Returned to Bolgoda to translate ‘No Return’ with Rajitha, Shyam and Gihan. It was a small bungalow on the edge of a lake with lotus and water-lily fringed banks. In fact, the very first entry of this blog came from my previous visit there, when I captured ‘Just another Lotus from Lake Bolgoda‘.
And this time, I got some more. It’s almost unbelievable that such beauty could bloom and fade within a day, and keep blooming and fading everyday, in hundreds. It is almost unbelievable that world can hold such beauty, in such simple things.
I woke up early in the morning and walked to the edge of the lake. The mist was just lifting off the waters, revealing the blooms to the Good-Morning-kisses from a rising sun. Again, I cannot believe, that this beauty repeats every dawn. Just how much do we miss each day, in our crazy-busy line-up of meetings and events and projects and pomp?
As if being there surrounded by all this blissful beauty wasn’t enough, I was also blessed with the delightful company of three gentlemen. Men that I am only getting to know, I must admit, but with whom I completely felt at home. Men who did not remind me that I am a woman, someone different from them. I could only feel how much I am like them, passionate about politics and plays, sentimental and soul-searching, light-hearted and at ease. The conversation flowed freely in the true spirit of camaraderie: Rajitha talkative and almost innocent in his honesty; Shyam quiet and deep like the serene lake before us, with the eyes of a wanderer and the smile of a heart-broken; and Gihan, boyish and gentle and happy.
Three Gentle Men.
I felt rewarded more than I deserve.
As I was sipping a brandy in the evening with them, sharing music we loved, I suddenly realised that this is what the Buddha called ‘Kalyana Mittatta’ (beautiful friendship). Ananda, one of Buddha’s best disciples once suggested that kalyana mittatta is the partial realisation of the Goal of the Noble Path. The Buddha replied: ‘Not so. Beautiful friendship is the Goal and the Consummation of the Noble Path’ (Samyukta Nikaya 1.88) The Buddha believed that when human beings care for each other in kalyana mittata they would need neither the gods nor earthly potentates to protect them.
Coming back to Colombo, moving again with the usual crowd, waking up to news on the radio and dailies, driving to work in the traffic jam, I realise this is exactly what we miss so much in our lives. Simple sharing and caring. In all our relationships, be they parents, siblings, lovers, bosses, servants, colleagues and friends. (I would even add strangers.) How much do we genuinely share and care in these relationships and how much of it is obligation, ownership, convenience, exploitation, subordination, possession, choicelessness or simply dead habit?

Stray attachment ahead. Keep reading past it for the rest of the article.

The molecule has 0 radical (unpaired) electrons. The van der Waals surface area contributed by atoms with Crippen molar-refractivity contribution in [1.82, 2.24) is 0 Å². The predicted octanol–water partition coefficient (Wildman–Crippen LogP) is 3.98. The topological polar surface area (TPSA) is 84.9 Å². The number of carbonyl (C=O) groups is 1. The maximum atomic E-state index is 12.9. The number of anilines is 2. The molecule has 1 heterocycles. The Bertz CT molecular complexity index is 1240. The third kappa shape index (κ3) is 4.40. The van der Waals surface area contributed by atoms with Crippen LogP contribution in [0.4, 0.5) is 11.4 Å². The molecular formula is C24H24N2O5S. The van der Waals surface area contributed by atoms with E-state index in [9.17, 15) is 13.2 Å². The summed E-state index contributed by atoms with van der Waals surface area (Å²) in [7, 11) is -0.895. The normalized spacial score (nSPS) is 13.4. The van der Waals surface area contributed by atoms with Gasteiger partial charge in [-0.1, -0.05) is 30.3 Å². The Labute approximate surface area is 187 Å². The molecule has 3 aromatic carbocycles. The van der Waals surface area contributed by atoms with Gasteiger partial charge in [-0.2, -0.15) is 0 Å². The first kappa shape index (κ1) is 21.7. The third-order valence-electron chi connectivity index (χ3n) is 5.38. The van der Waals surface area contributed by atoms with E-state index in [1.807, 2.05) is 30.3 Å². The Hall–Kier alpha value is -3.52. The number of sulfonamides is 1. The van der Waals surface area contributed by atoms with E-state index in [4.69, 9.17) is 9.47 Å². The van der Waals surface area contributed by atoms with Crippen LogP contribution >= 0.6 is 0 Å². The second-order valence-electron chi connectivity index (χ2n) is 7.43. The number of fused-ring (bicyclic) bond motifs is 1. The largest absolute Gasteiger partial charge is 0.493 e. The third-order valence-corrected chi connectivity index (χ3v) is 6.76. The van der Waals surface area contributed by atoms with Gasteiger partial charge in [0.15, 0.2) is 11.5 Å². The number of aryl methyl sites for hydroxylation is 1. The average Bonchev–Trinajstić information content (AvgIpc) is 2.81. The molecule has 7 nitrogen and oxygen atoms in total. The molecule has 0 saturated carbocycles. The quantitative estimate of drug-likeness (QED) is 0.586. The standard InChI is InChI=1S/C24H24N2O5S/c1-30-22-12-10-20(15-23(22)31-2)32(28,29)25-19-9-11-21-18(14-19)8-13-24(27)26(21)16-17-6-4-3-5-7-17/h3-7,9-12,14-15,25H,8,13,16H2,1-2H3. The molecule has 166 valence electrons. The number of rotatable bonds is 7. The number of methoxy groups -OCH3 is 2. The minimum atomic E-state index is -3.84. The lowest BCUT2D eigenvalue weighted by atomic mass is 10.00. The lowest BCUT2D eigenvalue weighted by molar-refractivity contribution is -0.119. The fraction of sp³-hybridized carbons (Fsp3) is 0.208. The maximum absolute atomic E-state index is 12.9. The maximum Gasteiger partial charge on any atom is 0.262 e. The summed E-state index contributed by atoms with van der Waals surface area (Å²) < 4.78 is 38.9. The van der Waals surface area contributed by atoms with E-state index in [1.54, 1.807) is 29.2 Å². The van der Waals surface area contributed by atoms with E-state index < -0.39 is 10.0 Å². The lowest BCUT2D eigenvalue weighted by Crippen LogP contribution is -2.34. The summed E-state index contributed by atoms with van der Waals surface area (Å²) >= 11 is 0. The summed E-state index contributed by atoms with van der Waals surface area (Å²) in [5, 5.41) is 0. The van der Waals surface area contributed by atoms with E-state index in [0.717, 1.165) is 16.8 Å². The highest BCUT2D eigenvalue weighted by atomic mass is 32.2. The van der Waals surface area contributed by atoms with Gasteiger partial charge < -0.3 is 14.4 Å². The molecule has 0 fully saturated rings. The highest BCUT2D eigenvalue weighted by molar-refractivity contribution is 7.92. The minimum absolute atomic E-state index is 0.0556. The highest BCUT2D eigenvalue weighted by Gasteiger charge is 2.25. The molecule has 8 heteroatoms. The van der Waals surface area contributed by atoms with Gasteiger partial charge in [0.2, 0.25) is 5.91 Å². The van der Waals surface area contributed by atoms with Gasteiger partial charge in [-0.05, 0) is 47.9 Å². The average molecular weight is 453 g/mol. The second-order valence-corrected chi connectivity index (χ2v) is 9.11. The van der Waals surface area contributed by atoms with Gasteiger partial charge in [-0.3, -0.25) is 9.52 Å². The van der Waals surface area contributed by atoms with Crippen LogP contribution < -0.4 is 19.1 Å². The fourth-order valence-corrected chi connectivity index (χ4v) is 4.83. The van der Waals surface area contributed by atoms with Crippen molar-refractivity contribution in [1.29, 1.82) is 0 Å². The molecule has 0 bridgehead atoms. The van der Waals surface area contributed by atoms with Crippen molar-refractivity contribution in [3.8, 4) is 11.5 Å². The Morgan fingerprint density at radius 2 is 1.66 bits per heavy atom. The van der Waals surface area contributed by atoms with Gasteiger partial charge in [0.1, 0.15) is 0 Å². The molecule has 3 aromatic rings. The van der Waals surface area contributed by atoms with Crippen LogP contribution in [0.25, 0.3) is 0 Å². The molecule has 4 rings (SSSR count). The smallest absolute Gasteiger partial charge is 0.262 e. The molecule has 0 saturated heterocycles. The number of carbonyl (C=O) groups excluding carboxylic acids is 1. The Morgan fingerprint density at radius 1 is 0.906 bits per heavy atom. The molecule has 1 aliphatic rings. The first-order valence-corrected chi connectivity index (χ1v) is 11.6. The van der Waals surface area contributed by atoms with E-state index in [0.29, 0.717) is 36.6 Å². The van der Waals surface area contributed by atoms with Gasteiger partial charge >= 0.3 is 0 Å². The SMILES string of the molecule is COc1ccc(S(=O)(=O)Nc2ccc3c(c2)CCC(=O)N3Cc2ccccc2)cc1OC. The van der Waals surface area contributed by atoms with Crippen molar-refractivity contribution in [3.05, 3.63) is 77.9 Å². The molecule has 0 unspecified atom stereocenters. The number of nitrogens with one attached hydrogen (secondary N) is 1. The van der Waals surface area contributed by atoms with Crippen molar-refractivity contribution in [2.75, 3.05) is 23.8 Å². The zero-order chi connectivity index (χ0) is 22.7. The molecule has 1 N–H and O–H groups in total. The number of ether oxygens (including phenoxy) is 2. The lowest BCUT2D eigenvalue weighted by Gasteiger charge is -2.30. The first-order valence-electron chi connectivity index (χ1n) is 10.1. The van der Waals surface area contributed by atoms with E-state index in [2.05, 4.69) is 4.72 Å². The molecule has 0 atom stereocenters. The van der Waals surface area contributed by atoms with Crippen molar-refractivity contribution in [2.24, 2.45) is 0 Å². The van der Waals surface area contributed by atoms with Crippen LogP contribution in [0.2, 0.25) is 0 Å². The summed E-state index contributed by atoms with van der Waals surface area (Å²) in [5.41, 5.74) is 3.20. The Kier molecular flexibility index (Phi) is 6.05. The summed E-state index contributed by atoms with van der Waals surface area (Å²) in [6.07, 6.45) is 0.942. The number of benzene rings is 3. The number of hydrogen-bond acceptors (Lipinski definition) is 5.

By no means do I imply that it is simple. Relationships are indeed an intricate mix of all these things. Maybe I am a bit of an Incurable Romantic to expect otherwise. I have no idea, maybe it is difficult for a husband and wife to be good friends. Beautiful friends. Maybe it is difficult to be a kalyana mitraya to your brother or sister or mother or father or your boss. But I don’t see why we shouldn’t give it a try!
I chose to be in the company of these three men over an official obligation. I enjoyed every single moment of being with them and working with them and talking with them and listening with them. It’s what I have missed, having rolled over the world for more than the first half of my twenties like a gypsy, friends with whom I can connect to at a deeper level. Friends who I can support creatively and who can inspire creativity in me in return.Friends whom I don’t have to leave behind and email from the other side of the globe to keep in touch.
Drunk with the beauty of Bolgoda and each others company, we were debating if Sri Lanka is actually the most beautiful country in the world. I don’t remember us coming to an agreement. But I firmly believe that if our people find joy in caring and sharing, in kalyana mittatta instead of benevolent dictatorship (that our Buddhist clergy advocates so contrary to what the Buddha said), it stands a good chance of becoming the most beautiful island in the world.